Marshall lore

DTV and Gerry Marshall were giants of 1970s British motorsport. Dave Richards looks back…

From the outside, Dealer Team Vauxhall was a mixture of immaculate presentation, manufacturer tuning, product development.., and winning. But bald statistics can’t begin to describe what the team did for racing in the ’70s. It had fans flocking to witness Gerry Marshall at the wheel of the latest hot Vauxhalls. And it provided access to all the components it used itself, for anyone who wanted to enter any branch of motorsport in a Vauxhall.

Team founder Bill Blydenstein got approval for a competition programme from Vauxhall dealership Shaw & Kilburn in December 1966. He knew the still-secret belt-driven OHC `slant-four’ engine was to be dropped into the HB Viva hull as a range topping sports-saloon called the Viva GT for launch in March ’68. He moved into the former railway station at Shepreth and Gerry Marshall joined him, along with Gerry Johnstone — the secret ingredient to DTV success.

Initially Marshall doubted Johnstone’s suitability as a racing mechanic. He didn’t panic or rush, so Marshall thought he didn’t care, but after a few meetings working together Big Gerry said: “It was hard to know what Johnstone was thinking, but that he was thinking, and thinking usefully, was obvious from the car’s progress.” Blydenstein reckons: “The 2-litre Viva GT was absolutely the key. And the new engine was magic.”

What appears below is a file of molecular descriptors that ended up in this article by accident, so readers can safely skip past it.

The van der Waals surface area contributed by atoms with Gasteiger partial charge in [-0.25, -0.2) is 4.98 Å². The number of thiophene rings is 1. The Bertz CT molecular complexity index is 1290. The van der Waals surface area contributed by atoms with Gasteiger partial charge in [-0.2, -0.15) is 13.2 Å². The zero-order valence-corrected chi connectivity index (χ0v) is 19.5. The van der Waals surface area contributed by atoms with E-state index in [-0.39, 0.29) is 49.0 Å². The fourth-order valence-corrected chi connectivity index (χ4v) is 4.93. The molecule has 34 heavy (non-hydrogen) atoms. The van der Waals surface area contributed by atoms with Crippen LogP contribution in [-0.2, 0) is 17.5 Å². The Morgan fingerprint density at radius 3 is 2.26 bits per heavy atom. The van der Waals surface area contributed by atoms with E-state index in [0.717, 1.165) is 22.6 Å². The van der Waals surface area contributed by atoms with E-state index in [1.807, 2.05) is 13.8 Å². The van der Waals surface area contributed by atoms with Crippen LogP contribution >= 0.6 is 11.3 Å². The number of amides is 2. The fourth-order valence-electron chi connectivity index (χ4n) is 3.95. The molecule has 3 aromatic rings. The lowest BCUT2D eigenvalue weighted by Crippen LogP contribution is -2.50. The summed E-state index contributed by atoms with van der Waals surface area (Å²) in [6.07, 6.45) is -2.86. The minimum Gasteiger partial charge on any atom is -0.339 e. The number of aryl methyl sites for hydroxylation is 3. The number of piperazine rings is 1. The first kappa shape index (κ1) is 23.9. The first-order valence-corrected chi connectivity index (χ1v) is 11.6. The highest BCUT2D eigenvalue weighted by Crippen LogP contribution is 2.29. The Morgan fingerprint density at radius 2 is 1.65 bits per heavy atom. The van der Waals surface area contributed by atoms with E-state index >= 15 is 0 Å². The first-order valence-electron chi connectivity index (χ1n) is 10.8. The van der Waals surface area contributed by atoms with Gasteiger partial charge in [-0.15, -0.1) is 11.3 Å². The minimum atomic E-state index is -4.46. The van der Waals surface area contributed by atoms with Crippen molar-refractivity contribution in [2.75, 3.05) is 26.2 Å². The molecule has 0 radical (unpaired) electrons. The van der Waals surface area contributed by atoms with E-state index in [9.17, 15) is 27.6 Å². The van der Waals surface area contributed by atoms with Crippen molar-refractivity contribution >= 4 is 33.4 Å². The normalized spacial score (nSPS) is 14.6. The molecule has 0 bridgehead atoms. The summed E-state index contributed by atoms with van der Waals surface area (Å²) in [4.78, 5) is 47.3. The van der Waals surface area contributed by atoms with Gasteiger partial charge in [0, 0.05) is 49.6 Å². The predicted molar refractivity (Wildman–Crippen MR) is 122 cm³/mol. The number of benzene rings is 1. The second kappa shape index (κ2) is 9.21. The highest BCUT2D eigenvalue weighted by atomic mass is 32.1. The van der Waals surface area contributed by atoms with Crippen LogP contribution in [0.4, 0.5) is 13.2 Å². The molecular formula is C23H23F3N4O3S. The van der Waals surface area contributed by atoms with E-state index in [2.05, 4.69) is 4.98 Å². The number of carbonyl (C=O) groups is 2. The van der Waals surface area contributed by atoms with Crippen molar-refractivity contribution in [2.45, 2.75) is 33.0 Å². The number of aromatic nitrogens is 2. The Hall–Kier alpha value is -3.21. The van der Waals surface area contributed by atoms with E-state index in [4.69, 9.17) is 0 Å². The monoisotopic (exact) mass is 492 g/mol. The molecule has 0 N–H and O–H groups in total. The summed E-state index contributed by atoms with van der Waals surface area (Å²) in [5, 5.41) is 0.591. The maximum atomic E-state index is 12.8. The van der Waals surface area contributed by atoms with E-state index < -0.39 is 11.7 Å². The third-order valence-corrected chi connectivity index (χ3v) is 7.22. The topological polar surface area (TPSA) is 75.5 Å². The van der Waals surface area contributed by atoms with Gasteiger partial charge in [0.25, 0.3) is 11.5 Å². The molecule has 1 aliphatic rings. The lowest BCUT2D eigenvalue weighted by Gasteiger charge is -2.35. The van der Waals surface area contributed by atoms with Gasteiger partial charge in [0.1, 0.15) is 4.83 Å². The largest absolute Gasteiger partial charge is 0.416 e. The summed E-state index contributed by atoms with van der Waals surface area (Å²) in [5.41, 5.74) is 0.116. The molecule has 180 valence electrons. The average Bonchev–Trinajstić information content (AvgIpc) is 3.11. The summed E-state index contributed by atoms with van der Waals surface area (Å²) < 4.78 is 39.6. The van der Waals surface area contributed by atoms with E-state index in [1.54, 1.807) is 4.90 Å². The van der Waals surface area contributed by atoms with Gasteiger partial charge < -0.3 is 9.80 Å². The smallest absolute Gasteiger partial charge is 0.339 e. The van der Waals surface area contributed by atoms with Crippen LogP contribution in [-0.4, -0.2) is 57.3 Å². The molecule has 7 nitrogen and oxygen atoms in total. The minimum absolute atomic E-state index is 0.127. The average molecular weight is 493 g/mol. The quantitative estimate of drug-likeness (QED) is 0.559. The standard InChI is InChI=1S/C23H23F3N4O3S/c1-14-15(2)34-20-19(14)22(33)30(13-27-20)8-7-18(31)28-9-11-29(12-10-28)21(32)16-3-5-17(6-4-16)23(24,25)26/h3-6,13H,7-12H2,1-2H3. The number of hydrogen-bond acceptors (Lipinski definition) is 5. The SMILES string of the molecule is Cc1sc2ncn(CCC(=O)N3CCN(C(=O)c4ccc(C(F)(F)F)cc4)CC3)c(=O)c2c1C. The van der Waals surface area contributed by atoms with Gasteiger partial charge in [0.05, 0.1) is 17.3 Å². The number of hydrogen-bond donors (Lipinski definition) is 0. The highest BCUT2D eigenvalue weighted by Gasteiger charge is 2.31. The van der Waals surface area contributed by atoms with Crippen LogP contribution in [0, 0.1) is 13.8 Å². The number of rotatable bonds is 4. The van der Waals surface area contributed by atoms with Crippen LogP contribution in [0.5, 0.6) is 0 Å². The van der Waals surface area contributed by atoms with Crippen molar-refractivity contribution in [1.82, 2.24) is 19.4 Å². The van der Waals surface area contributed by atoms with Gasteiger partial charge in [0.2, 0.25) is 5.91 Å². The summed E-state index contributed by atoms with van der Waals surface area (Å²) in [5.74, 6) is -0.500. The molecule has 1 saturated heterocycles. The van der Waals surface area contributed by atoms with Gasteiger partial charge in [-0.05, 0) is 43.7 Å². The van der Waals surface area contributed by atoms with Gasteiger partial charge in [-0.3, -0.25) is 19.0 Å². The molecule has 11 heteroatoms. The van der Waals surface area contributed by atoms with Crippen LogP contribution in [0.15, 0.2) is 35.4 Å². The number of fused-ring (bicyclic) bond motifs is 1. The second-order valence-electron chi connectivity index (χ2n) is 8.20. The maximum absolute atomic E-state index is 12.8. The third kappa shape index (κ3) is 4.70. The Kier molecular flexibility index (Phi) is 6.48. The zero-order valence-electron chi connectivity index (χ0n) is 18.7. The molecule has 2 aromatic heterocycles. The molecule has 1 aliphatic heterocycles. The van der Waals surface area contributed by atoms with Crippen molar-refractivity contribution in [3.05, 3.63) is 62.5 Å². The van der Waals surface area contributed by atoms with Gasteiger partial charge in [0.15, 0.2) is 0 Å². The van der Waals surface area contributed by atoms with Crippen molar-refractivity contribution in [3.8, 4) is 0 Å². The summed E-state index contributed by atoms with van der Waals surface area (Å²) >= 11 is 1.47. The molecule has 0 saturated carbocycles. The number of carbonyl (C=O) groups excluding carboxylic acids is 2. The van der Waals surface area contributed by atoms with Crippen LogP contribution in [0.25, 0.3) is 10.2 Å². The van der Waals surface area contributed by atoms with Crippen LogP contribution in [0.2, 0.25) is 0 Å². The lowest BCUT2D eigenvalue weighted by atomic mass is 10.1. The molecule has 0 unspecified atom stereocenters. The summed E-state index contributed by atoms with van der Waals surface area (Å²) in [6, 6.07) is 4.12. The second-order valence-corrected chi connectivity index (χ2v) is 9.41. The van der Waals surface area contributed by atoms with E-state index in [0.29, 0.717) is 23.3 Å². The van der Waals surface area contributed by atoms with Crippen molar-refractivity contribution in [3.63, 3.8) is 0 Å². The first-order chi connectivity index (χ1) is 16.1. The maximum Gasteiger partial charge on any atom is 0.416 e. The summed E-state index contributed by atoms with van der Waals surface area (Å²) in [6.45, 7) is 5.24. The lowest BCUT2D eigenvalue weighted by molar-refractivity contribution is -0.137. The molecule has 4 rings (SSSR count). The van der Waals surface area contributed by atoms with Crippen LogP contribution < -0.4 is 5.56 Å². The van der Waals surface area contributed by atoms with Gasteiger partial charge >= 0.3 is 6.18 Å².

For 1968, Blydenstein says: “If we solved the problems with the head gasket blowing, which we did by recessing the block, then we would have a race car strong enough for Gerry Marshall to take by the scruff of the neck and win with.” But the ’68 season was initially a slow starter: Marshall’s first race for Blydenstein was on November 12 ’67, in a 1258cc HB Viva. “Slower than the opposition, but a good handling car” was his initial reaction. At the start of ’68 he was joined by Eddie Heasell, though they had countless engine problems and championship success eluded both drivers. The Viva GT broke its duck with an outright win at Lydden Hill in July, and by October Blydenstein had developed the GT2 profile cam: “We had an instant 1.5-second per lap advantage. I fettled all the cams by hand myself, using a dial gauge and T-bar to plot the lift curves.” By December, Tecalemit-Jackson fuel-injection appeared on the slant-four Viva, and the engines were already producing 160bhp. Blydenstein: “We were lucky in that the Tecalemit boys worked out all the fuelling cams; everything else was down to us.”

DTV entered the 1969 season with the injected car, and it proved legal for Group Two because the system fitted the standard manifold. Straight away the team had a marked improvement in race results. Heasell won first time out in the number two Shaw & Kilburn Viva at Lydden Hill in June ’69. Then Marshall and Heasell won the Birkett Six-Hour relay at Silverstone. Marshall finished the season with a second place overall in the Redex Saloon Car Championship.